Contribute To High School Money Book: Part Four

I announced HERE that I am in the process of writing my next book.  It will be a book that is addressed to high school students, and I am sharing 12 Things I Wish I Had Learned About Money Before I Hit The Real World

That is not necessarily the title, and it might end up being 10 things or 15 things.  All I know is that I want (and need) your help in writing this book!

For the next five days, I am going to ask you to take a couple minutes of your time and share some things you wish you would have learned about specific money topics.

There will be two ways for you to share your idea – in the comments or by clicking "E-mail Joe" at the top of the sidebar here at

Part Four  Financial Decision-Making

Here is the question that I want to hear your thoughts on today:

What is the worst financial decision you have ever made?  What led to that decision?  How would you teach young people to avoid that type of decision?  Share stories!

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  1. Sara Anders on May 13, 2009 at 4:40 am

    Getting caught in the payday loans / title loans.

    The reason I turned to these options was the result of many other “little” bad decisions. (Not keeping my check book register, which caused overdrafts. Going out to eat lunch / dinner on an almost daily basis due to lack of preparation/planning. Not putting extra money that I got (bonuses, Overtime, etc) into savings rather than go and blow it on a big “want” purchase.

    We should have been able to afford our monthly mortgage based on our salaries, but due to poor financial decisions that we made, we nearly lost it several times.

  2. Clint on May 13, 2009 at 5:17 am

    The worst financial decision was buying the “cool” car and not the “smart” car. Make sure you are buying a car for the right reason. I got caught up what I wanted and not what I needed. There is usually a big difference in the two, especially price.

  3. Do You Dave Ramsey? on May 13, 2009 at 5:28 am

    How timely Joe! I just dropped an article on this topic a couple days ago!

    I bought a used Harley with a Credit Card cash advance…argh, it hurts to say it out loud but it really happened.

    The good news is that I’ve since paid it off and I still very much love riding the bike.

    The ironic thing is that I bought it this way because it was a pretty good deal – the original price anyways – and I rationalized that I’d never be able to pay cash given the other debts I was paying at the time…hmm, so why not reward myself with even more debt.

    Dumb thinking and certainly a lesson I’ve learned.

    Thanks again for allowing me to contribute!

  4. James on May 13, 2009 at 8:24 am

    The biggest mistake I ever made was leasing a truck. I handed the dealership a huge down payment and drove off the lot with a brand new Ford Ranger. Little did I know, that truck would never be mine. I let a sales person talk me into getting robbed.(willingly)

    Take my advice and do what my younger brother did…He took less than a quarter of my down payment and bought a used truck that he ended up keeping longer than I kept mine.

    As you get older you start to care less about how your ride looks and start to consider the impact it will have on your budget.


  5. Brian on May 13, 2009 at 8:33 am

    Before my wife and I were married, we attended a bridal show and were “chosen” to attend a dinner. It turned out to be a sales dinner for some fancy pots and pans. We were stupidly suckered into buying $1700 worth of cookware because they made it sound soooo good. They also offered a “travel certificate” which was a big draw for us bu it ended up being nearly impossible to use.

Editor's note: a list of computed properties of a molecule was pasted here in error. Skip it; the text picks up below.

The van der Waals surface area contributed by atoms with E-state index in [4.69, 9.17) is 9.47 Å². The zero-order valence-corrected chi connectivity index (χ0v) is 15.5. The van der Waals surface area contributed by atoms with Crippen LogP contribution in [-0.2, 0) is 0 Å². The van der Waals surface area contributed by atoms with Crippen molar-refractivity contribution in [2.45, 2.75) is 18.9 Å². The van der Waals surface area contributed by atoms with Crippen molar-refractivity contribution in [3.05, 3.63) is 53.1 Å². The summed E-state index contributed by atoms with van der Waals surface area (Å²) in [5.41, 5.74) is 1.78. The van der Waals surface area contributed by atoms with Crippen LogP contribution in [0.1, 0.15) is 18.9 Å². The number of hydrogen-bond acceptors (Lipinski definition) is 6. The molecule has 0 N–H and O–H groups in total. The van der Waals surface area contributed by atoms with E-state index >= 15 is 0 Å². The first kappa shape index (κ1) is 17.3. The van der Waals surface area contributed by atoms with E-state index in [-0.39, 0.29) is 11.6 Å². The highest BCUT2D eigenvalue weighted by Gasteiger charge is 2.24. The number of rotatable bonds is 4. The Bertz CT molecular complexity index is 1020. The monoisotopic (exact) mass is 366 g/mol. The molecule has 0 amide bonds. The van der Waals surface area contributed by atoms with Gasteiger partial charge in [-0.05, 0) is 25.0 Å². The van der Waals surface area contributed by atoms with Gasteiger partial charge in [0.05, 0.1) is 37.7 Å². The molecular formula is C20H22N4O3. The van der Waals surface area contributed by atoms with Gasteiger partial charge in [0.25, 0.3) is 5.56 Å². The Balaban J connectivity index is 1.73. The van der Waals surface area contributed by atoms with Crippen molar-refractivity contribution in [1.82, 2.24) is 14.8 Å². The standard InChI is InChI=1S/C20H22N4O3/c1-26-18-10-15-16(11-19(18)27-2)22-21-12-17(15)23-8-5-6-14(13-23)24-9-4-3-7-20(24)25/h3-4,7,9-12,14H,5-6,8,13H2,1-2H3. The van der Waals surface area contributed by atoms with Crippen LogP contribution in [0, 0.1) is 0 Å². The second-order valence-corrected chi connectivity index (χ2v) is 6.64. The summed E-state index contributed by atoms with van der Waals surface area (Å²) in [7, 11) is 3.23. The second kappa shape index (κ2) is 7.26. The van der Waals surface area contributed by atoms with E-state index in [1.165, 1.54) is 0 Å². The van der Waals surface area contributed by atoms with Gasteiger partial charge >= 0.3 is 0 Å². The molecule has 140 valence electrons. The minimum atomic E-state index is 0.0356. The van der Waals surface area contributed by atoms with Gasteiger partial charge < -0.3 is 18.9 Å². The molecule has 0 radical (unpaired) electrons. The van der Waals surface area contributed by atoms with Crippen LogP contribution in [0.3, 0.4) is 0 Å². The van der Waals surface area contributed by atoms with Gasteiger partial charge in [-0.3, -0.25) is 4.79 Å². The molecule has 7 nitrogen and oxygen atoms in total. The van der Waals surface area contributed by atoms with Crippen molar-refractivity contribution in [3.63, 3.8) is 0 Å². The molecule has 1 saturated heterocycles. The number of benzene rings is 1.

If the pot has to be sweetened, what’s in the pot might not be so good.


  6. Jim Hawkins on May 13, 2009 at 9:25 am

    There already is a High School Money Book. It’s by Don Silver.

  7. Chris on May 13, 2009 at 9:33 am

    The biggest error I made was not getting to the same page as my spouse. I was always more concerned about finances. She had come from a more well to do family that used leverage and other methods I never understood. Their opinion, as was hers, was any problem could be resolved through sheer will and that I was worried too much.

    By not finding common ground, we were on a path to financial problems. The path became one piece of larger marital problems that didn’t have a positive outcome.

  8. Daniel on May 13, 2009 at 9:52 am

    My biggest mistake was falling into the trap of “I can make the payment” way of thinking. I now have 2 car payments that we are working to pay off. I should’ve been thinking “I can save that payment” instead. Used cars are the way to go… without a doubt. Nothing new about new cars except new, higher payments! Keep up the good work.

  9. Gracie on May 13, 2009 at 11:05 am

    Shortly after I was married I worked for this guy selling real estate who was in this pyramid scheme on making money by giving the pyramid company
    money. I had to turn over $300.00 and get 3 people to invest under me. My broker convinced me because he was already making money. So, I
    convinced my husband we should do this, sit back and do nothing and we can make lots of money. My husband, who at the time was certainly the wiser
    of the two of us when it came to money, I guess he felt he had to let me learn the hard way. Long story short, a really good sales person is out
    there walking around with my $300.00. Shortly after that my lesson was learned….if it sounds too good to be true, IT PROBABLY IS!!! Hang onto your $300.00 for a rainy day or better yet, invest it using the IWBNIN approach.

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